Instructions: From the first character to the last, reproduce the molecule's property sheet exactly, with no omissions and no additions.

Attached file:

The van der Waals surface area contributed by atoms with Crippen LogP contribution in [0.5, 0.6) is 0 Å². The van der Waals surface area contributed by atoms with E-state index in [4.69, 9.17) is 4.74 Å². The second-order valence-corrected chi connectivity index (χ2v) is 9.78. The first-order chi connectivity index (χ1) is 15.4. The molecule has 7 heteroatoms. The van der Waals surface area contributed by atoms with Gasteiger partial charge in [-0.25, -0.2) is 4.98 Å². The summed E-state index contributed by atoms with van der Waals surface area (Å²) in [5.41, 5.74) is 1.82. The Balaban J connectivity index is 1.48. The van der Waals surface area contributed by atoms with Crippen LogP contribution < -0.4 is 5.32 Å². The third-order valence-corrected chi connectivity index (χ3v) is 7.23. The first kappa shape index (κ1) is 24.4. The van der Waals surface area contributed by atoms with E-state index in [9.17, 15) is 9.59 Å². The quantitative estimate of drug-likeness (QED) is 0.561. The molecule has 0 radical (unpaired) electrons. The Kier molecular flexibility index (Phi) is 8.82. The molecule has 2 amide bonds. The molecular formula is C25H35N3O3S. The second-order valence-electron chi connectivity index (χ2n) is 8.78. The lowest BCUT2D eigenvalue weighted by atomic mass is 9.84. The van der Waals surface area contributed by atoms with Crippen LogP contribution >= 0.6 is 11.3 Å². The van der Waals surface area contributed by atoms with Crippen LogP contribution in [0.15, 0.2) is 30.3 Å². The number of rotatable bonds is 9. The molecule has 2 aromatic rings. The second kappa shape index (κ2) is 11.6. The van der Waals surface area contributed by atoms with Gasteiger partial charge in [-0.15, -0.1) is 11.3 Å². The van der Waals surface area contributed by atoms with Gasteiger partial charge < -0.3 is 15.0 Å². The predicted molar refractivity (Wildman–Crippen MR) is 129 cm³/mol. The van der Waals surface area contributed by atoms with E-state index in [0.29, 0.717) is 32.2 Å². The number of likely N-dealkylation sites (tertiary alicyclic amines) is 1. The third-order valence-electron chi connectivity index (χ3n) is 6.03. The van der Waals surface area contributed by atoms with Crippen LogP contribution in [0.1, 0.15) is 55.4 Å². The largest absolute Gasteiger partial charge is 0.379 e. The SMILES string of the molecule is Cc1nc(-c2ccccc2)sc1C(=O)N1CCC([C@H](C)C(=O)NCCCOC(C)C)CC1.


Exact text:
The van der Waals surface area contributed by atoms with Crippen LogP contribution in [0.5, 0.6) is 0 Å². The van der Waals surface area contributed by atoms with E-state index in [4.69, 9.17) is 4.74 Å². The second-order valence-corrected chi connectivity index (χ2v) is 9.78. The first-order chi connectivity index (χ1) is 15.4. The molecule has 7 heteroatoms. The van der Waals surface area contributed by atoms with Gasteiger partial charge in [-0.25, -0.2) is 4.98 Å². The summed E-state index contributed by atoms with van der Waals surface area (Å²) in [5.41, 5.74) is 1.82. The Balaban J connectivity index is 1.48. The van der Waals surface area contributed by atoms with Crippen LogP contribution < -0.4 is 5.32 Å². The third-order valence-corrected chi connectivity index (χ3v) is 7.23. The first kappa shape index (κ1) is 24.4. The van der Waals surface area contributed by atoms with E-state index in [9.17, 15) is 9.59 Å². The quantitative estimate of drug-likeness (QED) is 0.561. The molecule has 0 radical (unpaired) electrons. The Kier molecular flexibility index (Phi) is 8.82. The molecule has 2 amide bonds. The molecular formula is C25H35N3O3S. The second-order valence-electron chi connectivity index (χ2n) is 8.78. The lowest BCUT2D eigenvalue weighted by atomic mass is 9.84. The van der Waals surface area contributed by atoms with Crippen LogP contribution >= 0.6 is 11.3 Å². The van der Waals surface area contributed by atoms with Crippen LogP contribution in [0.15, 0.2) is 30.3 Å². The number of rotatable bonds is 9. The molecule has 2 aromatic rings. The second kappa shape index (κ2) is 11.6. The van der Waals surface area contributed by atoms with Gasteiger partial charge in [-0.15, -0.1) is 11.3 Å². The van der Waals surface area contributed by atoms with Gasteiger partial charge < -0.3 is 15.0 Å². The predicted molar refractivity (Wildman–Crippen MR) is 129 cm³/mol. The van der Waals surface area contributed by atoms with E-state index in [0.29, 0.717) is 32.2 Å². The number of likely N-dealkylation sites (tertiary alicyclic amines) is 1. The third-order valence-electron chi connectivity index (χ3n) is 6.03. The van der Waals surface area contributed by atoms with Crippen LogP contribution in [0.1, 0.15) is 55.4 Å². The largest absolute Gasteiger partial charge is 0.379 e. The SMILES string of the molecule is Cc1nc(-c2ccccc2)sc1C(=O)N1CCC([C@H](C)C(=O)NCCCOC(C)C)CC1.